March 2019   
Bible Search
July 2015 - "Oh, A Stewardship Sermon"

“Oh, A Stewardship Sermon”

            When the congregational finances get a bit tight and bills start to get unpaid, that’s when the old “stewardship sermon” is expected to show up.  Actually, we speak of true whole-life stewardship fairly regularly – the idea and understanding that everything we have has been given to us by God and in turn and in thanksgiving we are to use all of those resources generously in the service of our neighbor (which includes family, neighbors, the needy, and yes the support of God’s Word in the congregation and beyond).  But, I did run into an old sermon written by a brother pastor around 14 years ago that I thought I could share a few of his thoughts.

            Now, every pastor knows how to sing the "Stewardship Song" and every congregation already knows all about the old cliché about making good use of "Time, Talents and Treasures." Every stewardship sermon always takes pains to do two things: to admonish those who can give more to do so, but at the same time to assure those who already giving all that they can give that

they need NOT worry about doing more...

Two sentences will summarize our situation here at Grace, and indeed, in many of the Church's congregations: 1) This congregation has ongoing financial needs in doing its ongoing work of proclaiming the Gospel of Christ. 2) Just get the job done! Or, as St. Paul says, "Share with God's people who are in need" (Romans 12:13; see also 2 Corinthians 9:12).

As your pastor, I cannot be concerned with how much you make, so long as your bodily needs are met. I am even less interested in how much you give to the Church, even though your giving is what God uses to keep the lights on. At the risk of disappointing the Voters' Assembly, I will even go so far as to say that I do not care whether you give one more penny to this congregation or to its labors in the Gospel for the rest of your life!

What I care about is that you learn to love your neighbor more than you love yourself; that you learn to regard your material possessions as nothing more than a tool that God has given you in order that you may love your neighbor as he needs to be loved; that you learn that your possessions are useless to you, to God, and to your neighbor UNLESS you devote them to God's

service and your neighbor's well-being. What I care about is that you look at your material possessions, and while looking at them, that you learn how to show mercy.

Jesus says, "Blessed are the merciful, for they will be shown mercy" (Matthew 5:7). He says, "Give to everyone who asks you, and if anyone takes what belongs to you, do not demand it back. Do good. and lend. without expecting to get anything back" (Luke 6:30, 35). Jesus says, "Become merciful, just as your Father is merciful" (Luke 6:36).And St. James adds, "Judgment without will be shown to anyone who has not been merciful. Mercy triumphs over judgment" (James 2:13).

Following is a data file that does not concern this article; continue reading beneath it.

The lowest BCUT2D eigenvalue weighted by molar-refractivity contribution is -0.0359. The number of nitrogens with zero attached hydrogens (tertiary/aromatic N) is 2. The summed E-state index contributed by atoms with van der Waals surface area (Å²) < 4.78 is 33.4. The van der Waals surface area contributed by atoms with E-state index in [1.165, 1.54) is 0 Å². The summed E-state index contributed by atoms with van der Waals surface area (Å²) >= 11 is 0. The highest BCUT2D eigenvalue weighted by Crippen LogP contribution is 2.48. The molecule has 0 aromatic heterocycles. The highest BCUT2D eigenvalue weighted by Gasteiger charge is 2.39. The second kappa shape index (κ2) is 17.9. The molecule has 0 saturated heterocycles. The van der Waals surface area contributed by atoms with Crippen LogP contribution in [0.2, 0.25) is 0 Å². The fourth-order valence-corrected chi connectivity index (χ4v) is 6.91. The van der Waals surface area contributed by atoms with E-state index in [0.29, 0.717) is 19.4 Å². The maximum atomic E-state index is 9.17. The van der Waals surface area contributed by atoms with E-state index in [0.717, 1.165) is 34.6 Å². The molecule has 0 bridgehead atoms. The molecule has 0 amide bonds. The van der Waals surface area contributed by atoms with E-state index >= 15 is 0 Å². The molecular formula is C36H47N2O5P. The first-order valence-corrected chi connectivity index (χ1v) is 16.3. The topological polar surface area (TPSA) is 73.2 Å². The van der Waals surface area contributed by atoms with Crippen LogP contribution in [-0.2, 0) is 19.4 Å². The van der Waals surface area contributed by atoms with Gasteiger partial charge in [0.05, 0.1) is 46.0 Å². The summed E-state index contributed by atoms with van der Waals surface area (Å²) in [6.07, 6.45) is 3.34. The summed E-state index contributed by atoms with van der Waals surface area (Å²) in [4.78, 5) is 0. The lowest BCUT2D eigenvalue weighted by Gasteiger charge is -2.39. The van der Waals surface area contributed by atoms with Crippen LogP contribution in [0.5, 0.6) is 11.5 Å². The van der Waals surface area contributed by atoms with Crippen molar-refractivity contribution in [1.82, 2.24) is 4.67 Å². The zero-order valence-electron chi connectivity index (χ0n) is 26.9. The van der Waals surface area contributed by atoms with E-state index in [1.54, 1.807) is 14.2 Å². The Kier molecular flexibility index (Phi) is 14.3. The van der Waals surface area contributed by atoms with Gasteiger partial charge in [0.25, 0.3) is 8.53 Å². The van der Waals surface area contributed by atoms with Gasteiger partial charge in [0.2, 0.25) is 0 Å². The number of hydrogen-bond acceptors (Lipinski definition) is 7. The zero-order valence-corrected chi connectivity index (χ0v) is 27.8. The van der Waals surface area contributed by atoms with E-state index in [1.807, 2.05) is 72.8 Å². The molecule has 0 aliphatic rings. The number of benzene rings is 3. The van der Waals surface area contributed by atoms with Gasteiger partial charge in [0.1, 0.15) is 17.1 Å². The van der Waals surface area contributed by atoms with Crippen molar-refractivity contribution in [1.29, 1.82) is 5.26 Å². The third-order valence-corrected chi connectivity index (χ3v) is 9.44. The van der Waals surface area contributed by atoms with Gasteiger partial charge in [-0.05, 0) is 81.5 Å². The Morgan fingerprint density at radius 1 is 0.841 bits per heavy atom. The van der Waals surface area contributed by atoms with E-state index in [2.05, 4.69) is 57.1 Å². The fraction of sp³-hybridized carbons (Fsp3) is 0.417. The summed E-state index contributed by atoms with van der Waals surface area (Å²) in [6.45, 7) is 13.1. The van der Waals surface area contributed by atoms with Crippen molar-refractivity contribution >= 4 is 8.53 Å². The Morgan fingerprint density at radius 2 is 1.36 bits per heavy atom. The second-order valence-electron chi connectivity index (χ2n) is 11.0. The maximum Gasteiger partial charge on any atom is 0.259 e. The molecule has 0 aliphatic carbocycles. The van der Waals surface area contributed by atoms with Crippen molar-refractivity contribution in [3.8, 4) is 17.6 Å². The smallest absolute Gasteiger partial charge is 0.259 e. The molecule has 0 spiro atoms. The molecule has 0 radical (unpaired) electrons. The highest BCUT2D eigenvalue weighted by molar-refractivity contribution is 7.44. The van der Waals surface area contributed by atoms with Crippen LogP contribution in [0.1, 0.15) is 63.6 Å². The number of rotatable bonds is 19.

What is truly important to the Christian: not material wealth, but the Christian's relationship with his neighbor, the Christian's reputation as being gracious and merciful, and his neighbor's need.  When you understand that, the entire topic of stewardship falls squarely into place. You stop wondering, "How much must I give?" and you start wondering, "What does my neighbor need, and what can I do toward filling that need?" You stop thinking of Christian giving as an obligation that you dislike, and you start looking at it as the one of the best chances you will probably get in this life to show undeserved mercy toward your neighbor.

Then rejoice in your acts of mercy, not because you do them but because God has enabled you to do them through the forgiveness of your sins! St. Peter writes, "Once you were not a people, but now you are the people of God; once you had not received mercy, but now you have received mercy" (1 Peter 2:10).

Your ability to use your possessions in showing mercy does not come from yourself, but it comes from the God who is the giver of all good things (James 1:17). Your love for God and your love for your neighbor arise only out of the love that God first showed to you (1 John 4:19) in the death and resurrection of Jesus, His Son. Therefore, if you are able to show mercy, it

is because your God in Christ has enabled it. The fact that you now can show mercy is evidence that He has begun His work in you: giving you the gift of faith, forgiving your sins, cleansing your conscience, and producing in you the fruit of faith. Let your acts of mercy point continually you back to the one act of mercy that God carried out for you, that in Christ you are blessed, for you have been shown mercy (Matthew 5:7).

Pastor Reiser

Contents © 2019 St. John's Evangelical Lutheran Church | Church Website Provided by | Privacy Policy